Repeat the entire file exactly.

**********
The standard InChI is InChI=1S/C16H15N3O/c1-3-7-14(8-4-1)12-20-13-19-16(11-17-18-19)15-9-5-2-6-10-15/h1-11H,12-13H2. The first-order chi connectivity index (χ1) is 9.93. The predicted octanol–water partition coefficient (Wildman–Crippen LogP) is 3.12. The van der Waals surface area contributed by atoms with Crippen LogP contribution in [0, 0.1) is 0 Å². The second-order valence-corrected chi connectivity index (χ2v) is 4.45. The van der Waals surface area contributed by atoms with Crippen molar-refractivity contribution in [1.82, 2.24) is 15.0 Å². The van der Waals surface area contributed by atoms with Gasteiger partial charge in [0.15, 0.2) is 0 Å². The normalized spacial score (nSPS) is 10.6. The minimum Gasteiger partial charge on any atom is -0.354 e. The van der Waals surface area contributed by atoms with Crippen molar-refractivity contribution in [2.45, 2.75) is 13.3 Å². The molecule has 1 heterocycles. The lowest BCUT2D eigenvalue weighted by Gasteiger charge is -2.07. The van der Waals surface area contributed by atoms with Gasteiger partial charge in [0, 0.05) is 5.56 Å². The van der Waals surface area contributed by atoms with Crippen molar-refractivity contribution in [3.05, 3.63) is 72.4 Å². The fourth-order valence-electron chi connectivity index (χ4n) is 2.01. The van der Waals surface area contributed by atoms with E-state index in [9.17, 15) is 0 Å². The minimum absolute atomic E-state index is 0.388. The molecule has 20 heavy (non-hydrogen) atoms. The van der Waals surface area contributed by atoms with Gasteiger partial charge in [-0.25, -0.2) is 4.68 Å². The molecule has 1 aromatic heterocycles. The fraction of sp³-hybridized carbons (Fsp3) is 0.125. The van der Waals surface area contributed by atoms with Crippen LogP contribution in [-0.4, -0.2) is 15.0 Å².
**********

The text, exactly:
The standard InChI is InChI=1S/C16H15N3O/c1-3-7-14(8-4-1)12-20-13-19-16(11-17-18-19)15-9-5-2-6-10-15/h1-11H,12-13H2. The first-order chi connectivity index (χ1) is 9.93. The predicted octanol–water partition coefficient (Wildman–Crippen LogP) is 3.12. The van der Waals surface area contributed by atoms with Crippen LogP contribution in [0, 0.1) is 0 Å². The second-order valence-corrected chi connectivity index (χ2v) is 4.45. The van der Waals surface area contributed by atoms with Crippen molar-refractivity contribution in [1.82, 2.24) is 15.0 Å². The van der Waals surface area contributed by atoms with Gasteiger partial charge in [0.15, 0.2) is 0 Å². The normalized spacial score (nSPS) is 10.6. The minimum Gasteiger partial charge on any atom is -0.354 e. The van der Waals surface area contributed by atoms with Crippen molar-refractivity contribution in [2.45, 2.75) is 13.3 Å². The molecule has 1 heterocycles. The lowest BCUT2D eigenvalue weighted by Gasteiger charge is -2.07. The van der Waals surface area contributed by atoms with Gasteiger partial charge in [0, 0.05) is 5.56 Å². The van der Waals surface area contributed by atoms with Crippen molar-refractivity contribution in [3.05, 3.63) is 72.4 Å². The fourth-order valence-electron chi connectivity index (χ4n) is 2.01. The van der Waals surface area contributed by atoms with E-state index in [9.17, 15) is 0 Å². The minimum absolute atomic E-state index is 0.388. The molecule has 20 heavy (non-hydrogen) atoms. The van der Waals surface area contributed by atoms with Gasteiger partial charge in [-0.25, -0.2) is 4.68 Å². The molecule has 1 aromatic heterocycles. The fraction of sp³-hybridized carbons (Fsp3) is 0.125. The van der Waals surface area contributed by atoms with Crippen LogP contribution in [-0.4, -0.2) is 15.0 Å².